“None of the potential investors (were) able to come forward with a sustainable business concept for the plant,” Dow Jones Newswires quoted an Opel statement as saying.
“The … search (for) an industrial investor interested in continuing operations has come to an end,” Opel added.
The Belgian plant employs around 2,600 people and was founded in 1924.
An Opel spokeswoman told AFP that at the end of the year, “production will cease and the plant will be closed,” but added that the automaker “is still open to talks” on the site’s future.
Belgian trade union CSC said Monday that the decision to shut the factory “constitutes the coup de grace for workers and suppliers of Opel Antwerp.”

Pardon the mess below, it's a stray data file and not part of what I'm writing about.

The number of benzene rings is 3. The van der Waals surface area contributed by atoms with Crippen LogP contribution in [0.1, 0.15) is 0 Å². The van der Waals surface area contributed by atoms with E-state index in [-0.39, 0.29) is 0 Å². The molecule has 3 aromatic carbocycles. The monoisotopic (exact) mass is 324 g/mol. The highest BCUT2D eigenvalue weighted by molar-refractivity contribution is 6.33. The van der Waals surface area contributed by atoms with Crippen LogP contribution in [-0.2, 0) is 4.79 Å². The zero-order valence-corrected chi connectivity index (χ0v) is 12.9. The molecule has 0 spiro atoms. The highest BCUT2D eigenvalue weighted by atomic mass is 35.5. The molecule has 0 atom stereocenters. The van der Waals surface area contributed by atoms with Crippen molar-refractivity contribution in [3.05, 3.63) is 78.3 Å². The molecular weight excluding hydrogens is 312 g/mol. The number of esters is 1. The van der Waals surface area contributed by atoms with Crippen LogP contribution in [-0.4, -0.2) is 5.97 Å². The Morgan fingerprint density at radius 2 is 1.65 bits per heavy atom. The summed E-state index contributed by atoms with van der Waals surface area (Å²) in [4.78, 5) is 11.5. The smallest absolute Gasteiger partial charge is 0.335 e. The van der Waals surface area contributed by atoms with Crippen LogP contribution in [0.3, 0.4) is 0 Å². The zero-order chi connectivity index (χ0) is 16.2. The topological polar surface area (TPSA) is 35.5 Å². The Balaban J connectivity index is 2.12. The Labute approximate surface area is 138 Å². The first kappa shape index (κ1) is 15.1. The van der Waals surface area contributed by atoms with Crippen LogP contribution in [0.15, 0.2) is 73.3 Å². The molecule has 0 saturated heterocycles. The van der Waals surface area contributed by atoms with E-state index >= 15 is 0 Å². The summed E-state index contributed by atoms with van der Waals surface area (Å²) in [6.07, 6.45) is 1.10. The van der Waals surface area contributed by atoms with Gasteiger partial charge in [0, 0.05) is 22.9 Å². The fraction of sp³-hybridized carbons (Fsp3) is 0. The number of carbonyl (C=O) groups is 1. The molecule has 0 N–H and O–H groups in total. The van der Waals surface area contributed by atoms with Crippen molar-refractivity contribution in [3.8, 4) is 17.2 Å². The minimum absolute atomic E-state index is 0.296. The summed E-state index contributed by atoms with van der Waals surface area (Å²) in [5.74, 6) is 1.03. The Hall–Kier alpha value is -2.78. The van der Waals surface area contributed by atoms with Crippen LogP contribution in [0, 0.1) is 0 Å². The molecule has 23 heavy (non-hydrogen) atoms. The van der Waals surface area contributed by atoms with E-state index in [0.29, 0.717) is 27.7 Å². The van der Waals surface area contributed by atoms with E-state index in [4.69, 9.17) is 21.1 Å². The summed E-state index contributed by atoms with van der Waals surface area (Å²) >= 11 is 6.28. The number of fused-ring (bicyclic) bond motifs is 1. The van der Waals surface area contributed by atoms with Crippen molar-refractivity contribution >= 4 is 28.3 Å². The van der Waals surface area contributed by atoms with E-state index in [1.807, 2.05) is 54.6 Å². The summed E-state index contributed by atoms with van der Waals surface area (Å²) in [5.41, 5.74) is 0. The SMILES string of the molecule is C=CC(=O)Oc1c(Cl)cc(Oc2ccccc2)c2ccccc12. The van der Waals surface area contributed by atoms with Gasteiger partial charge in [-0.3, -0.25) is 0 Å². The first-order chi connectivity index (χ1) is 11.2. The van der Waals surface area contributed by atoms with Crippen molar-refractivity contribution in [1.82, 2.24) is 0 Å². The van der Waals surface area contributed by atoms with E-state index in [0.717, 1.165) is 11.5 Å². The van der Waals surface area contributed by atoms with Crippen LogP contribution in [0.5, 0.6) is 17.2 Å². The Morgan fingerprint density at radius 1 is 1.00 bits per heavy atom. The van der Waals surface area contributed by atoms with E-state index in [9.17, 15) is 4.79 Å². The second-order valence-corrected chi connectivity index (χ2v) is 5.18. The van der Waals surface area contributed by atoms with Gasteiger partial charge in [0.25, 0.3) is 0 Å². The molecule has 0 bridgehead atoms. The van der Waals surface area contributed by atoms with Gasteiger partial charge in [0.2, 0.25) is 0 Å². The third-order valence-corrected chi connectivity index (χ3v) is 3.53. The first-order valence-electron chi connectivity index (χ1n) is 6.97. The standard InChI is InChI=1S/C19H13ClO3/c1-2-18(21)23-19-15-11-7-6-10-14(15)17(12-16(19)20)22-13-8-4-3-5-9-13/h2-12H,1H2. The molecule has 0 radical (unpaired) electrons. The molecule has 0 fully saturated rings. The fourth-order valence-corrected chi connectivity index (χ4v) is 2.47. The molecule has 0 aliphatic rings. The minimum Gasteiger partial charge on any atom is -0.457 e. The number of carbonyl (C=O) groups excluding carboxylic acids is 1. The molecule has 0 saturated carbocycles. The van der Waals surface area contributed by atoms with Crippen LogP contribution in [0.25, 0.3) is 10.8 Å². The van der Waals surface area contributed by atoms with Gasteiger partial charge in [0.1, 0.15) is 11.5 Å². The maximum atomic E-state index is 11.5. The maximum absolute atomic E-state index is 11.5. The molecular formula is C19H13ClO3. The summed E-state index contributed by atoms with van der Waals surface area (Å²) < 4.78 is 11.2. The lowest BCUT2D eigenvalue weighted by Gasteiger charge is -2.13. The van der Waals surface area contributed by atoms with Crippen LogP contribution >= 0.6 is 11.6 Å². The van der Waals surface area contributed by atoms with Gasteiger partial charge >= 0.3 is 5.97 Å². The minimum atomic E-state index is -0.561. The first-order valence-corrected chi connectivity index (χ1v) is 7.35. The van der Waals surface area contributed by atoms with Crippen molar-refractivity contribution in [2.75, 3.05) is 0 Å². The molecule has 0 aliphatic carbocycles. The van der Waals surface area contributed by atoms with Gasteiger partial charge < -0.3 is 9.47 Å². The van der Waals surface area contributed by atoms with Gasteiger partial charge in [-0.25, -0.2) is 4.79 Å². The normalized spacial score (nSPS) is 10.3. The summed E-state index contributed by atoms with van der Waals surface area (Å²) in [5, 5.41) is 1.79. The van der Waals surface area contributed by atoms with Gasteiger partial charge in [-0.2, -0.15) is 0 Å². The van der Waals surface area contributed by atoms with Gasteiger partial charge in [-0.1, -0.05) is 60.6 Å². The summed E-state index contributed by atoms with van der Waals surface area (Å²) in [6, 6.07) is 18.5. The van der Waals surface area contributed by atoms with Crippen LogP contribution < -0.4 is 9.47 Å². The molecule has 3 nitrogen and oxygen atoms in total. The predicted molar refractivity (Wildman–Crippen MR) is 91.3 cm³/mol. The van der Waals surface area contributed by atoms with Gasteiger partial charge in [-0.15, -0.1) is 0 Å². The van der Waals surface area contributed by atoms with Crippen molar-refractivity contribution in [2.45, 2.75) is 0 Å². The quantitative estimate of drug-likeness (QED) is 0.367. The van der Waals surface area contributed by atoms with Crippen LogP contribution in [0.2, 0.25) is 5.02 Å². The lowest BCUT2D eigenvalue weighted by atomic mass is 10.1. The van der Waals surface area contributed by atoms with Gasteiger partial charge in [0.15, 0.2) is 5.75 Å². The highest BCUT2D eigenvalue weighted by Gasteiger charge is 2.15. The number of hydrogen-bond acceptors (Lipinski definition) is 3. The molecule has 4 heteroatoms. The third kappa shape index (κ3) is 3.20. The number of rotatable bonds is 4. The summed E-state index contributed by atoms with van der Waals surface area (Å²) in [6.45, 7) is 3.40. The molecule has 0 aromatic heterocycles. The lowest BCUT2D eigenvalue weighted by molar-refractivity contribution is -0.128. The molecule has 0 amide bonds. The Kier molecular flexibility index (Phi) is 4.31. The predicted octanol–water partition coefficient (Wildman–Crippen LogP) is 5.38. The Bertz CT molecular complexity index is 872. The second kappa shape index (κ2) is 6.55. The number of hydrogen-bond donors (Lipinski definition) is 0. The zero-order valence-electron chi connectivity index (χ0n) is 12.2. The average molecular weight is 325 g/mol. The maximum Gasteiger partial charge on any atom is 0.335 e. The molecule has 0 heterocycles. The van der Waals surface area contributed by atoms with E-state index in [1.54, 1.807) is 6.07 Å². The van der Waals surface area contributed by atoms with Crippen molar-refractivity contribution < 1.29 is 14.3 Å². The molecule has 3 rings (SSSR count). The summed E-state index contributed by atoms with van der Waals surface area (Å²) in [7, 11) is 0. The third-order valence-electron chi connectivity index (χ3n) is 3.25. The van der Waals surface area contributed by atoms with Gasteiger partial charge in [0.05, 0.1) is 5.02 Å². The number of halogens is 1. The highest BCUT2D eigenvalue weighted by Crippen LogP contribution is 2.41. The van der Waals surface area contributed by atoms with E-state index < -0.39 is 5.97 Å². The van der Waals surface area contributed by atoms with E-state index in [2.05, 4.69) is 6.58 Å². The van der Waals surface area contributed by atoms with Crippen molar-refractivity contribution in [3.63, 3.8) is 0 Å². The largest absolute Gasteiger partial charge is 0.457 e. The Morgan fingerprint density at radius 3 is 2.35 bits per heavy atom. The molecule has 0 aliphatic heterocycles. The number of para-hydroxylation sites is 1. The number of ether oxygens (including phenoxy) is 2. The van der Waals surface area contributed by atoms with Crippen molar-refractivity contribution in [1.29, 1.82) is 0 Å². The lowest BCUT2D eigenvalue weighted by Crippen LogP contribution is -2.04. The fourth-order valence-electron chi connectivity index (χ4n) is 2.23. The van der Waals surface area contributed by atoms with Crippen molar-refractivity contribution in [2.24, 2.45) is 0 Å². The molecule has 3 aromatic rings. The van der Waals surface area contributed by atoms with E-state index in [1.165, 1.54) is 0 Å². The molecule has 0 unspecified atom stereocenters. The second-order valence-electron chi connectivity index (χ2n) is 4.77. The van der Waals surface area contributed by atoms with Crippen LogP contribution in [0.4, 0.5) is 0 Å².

Opel chief executive Nick Reilly said last week that Opel might look for another investor for the plant, perhaps in the logistics sector.
Although the company expected to make a profit in 2012, it would probably report “a significant loss” this year and be hit by further restructuring charges in 2011, Reilly said.
GM wants to cut its European auto capacity by 20 percent and eliminate around 8,000 jobs so as to focus on Opel and its British sister brand Vauxhall.
The US parent company decided not to pursue European state aid for the restructuring after talks with Germany failed following an aborted attempt to sell Opel to Canadian auto parts maker Magna.